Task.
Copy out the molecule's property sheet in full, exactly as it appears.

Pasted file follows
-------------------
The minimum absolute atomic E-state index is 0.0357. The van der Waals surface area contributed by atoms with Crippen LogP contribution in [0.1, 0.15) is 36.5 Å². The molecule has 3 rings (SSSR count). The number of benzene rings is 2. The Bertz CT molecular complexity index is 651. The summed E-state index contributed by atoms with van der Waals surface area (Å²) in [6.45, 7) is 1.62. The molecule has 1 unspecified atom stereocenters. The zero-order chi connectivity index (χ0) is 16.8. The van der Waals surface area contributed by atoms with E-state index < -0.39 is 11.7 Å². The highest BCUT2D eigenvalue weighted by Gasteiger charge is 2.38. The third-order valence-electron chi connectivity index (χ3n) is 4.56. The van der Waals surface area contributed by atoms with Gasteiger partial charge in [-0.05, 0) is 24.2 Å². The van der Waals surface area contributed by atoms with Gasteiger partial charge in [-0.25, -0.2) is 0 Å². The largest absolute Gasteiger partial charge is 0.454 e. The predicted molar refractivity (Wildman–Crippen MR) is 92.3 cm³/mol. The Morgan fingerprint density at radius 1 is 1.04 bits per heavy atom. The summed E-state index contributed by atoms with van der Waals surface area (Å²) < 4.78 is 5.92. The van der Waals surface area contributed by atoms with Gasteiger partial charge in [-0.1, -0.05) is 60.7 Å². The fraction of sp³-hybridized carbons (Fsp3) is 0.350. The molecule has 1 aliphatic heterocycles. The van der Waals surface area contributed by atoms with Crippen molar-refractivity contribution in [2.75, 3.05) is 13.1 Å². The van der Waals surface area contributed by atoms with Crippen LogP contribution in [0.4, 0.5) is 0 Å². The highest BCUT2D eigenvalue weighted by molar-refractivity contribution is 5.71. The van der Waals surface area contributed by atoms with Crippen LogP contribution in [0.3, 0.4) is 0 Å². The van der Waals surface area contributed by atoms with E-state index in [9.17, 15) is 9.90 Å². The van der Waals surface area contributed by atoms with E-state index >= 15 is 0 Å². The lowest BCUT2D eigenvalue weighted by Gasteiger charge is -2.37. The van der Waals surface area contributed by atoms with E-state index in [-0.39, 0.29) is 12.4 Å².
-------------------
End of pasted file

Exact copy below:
The minimum absolute atomic E-state index is 0.0357. The van der Waals surface area contributed by atoms with Crippen LogP contribution in [0.1, 0.15) is 36.5 Å². The molecule has 3 rings (SSSR count). The number of benzene rings is 2. The Bertz CT molecular complexity index is 651. The summed E-state index contributed by atoms with van der Waals surface area (Å²) in [6.45, 7) is 1.62. The molecule has 1 unspecified atom stereocenters. The zero-order chi connectivity index (χ0) is 16.8. The van der Waals surface area contributed by atoms with E-state index < -0.39 is 11.7 Å². The highest BCUT2D eigenvalue weighted by Gasteiger charge is 2.38. The third-order valence-electron chi connectivity index (χ3n) is 4.56. The van der Waals surface area contributed by atoms with Gasteiger partial charge in [-0.05, 0) is 24.2 Å². The van der Waals surface area contributed by atoms with Gasteiger partial charge in [-0.25, -0.2) is 0 Å². The largest absolute Gasteiger partial charge is 0.454 e. The predicted molar refractivity (Wildman–Crippen MR) is 92.3 cm³/mol. The Morgan fingerprint density at radius 1 is 1.04 bits per heavy atom. The summed E-state index contributed by atoms with van der Waals surface area (Å²) < 4.78 is 5.92. The van der Waals surface area contributed by atoms with Gasteiger partial charge in [-0.1, -0.05) is 60.7 Å². The fraction of sp³-hybridized carbons (Fsp3) is 0.350. The molecule has 1 aliphatic heterocycles. The van der Waals surface area contributed by atoms with Crippen molar-refractivity contribution in [2.75, 3.05) is 13.1 Å². The van der Waals surface area contributed by atoms with Crippen LogP contribution in [0.4, 0.5) is 0 Å². The highest BCUT2D eigenvalue weighted by molar-refractivity contribution is 5.71. The van der Waals surface area contributed by atoms with Crippen LogP contribution in [0.3, 0.4) is 0 Å². The van der Waals surface area contributed by atoms with E-state index in [9.17, 15) is 9.90 Å². The van der Waals surface area contributed by atoms with E-state index >= 15 is 0 Å². The lowest BCUT2D eigenvalue weighted by Gasteiger charge is -2.37. The van der Waals surface area contributed by atoms with E-state index in [-0.39, 0.29) is 12.4 Å².